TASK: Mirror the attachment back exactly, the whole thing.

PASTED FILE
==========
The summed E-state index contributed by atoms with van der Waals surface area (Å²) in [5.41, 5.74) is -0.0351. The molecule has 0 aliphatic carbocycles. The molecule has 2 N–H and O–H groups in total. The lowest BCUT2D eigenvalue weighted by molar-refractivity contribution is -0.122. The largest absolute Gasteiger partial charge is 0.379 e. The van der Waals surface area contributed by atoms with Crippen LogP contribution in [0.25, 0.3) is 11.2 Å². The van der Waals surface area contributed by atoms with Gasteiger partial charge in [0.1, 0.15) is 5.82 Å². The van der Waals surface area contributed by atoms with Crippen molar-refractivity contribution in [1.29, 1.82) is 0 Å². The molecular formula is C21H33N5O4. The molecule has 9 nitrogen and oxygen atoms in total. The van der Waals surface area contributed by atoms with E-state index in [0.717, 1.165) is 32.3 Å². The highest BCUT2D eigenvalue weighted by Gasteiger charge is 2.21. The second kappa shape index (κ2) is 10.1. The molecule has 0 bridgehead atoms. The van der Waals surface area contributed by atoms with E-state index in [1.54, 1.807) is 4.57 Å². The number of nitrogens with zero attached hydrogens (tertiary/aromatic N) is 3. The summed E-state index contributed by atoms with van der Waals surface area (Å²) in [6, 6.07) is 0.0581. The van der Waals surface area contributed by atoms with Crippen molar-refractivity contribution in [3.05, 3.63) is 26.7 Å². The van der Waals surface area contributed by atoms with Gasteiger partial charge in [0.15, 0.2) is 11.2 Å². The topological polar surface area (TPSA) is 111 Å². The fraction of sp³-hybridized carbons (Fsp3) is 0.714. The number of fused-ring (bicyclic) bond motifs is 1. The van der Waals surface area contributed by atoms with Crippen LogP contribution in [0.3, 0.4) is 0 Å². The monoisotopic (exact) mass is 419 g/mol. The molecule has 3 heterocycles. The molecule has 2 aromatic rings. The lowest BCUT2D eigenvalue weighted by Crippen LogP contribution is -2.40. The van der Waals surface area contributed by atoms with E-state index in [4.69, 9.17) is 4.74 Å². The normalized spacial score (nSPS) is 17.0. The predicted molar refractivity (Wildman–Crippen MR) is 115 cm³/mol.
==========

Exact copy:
The summed E-state index contributed by atoms with van der Waals surface area (Å²) in [5.41, 5.74) is -0.0351. The molecule has 0 aliphatic carbocycles. The molecule has 2 N–H and O–H groups in total. The lowest BCUT2D eigenvalue weighted by molar-refractivity contribution is -0.122. The largest absolute Gasteiger partial charge is 0.379 e. The van der Waals surface area contributed by atoms with Crippen LogP contribution in [0.25, 0.3) is 11.2 Å². The van der Waals surface area contributed by atoms with Gasteiger partial charge in [0.1, 0.15) is 5.82 Å². The van der Waals surface area contributed by atoms with Crippen molar-refractivity contribution in [1.29, 1.82) is 0 Å². The molecular formula is C21H33N5O4. The molecule has 9 nitrogen and oxygen atoms in total. The van der Waals surface area contributed by atoms with E-state index in [0.717, 1.165) is 32.3 Å². The highest BCUT2D eigenvalue weighted by Gasteiger charge is 2.21. The second kappa shape index (κ2) is 10.1. The molecule has 0 bridgehead atoms. The van der Waals surface area contributed by atoms with E-state index in [1.54, 1.807) is 4.57 Å². The number of nitrogens with zero attached hydrogens (tertiary/aromatic N) is 3. The summed E-state index contributed by atoms with van der Waals surface area (Å²) in [6, 6.07) is 0.0581. The van der Waals surface area contributed by atoms with Crippen molar-refractivity contribution in [3.05, 3.63) is 26.7 Å². The van der Waals surface area contributed by atoms with Gasteiger partial charge in [0.15, 0.2) is 11.2 Å². The topological polar surface area (TPSA) is 111 Å². The fraction of sp³-hybridized carbons (Fsp3) is 0.714. The number of fused-ring (bicyclic) bond motifs is 1. The van der Waals surface area contributed by atoms with Crippen LogP contribution in [0.3, 0.4) is 0 Å². The monoisotopic (exact) mass is 419 g/mol. The molecule has 3 heterocycles. The molecule has 2 aromatic rings. The lowest BCUT2D eigenvalue weighted by Crippen LogP contribution is -2.40. The van der Waals surface area contributed by atoms with E-state index in [4.69, 9.17) is 4.74 Å². The normalized spacial score (nSPS) is 17.0. The predicted molar refractivity (Wildman–Crippen MR) is 115 cm³/mol.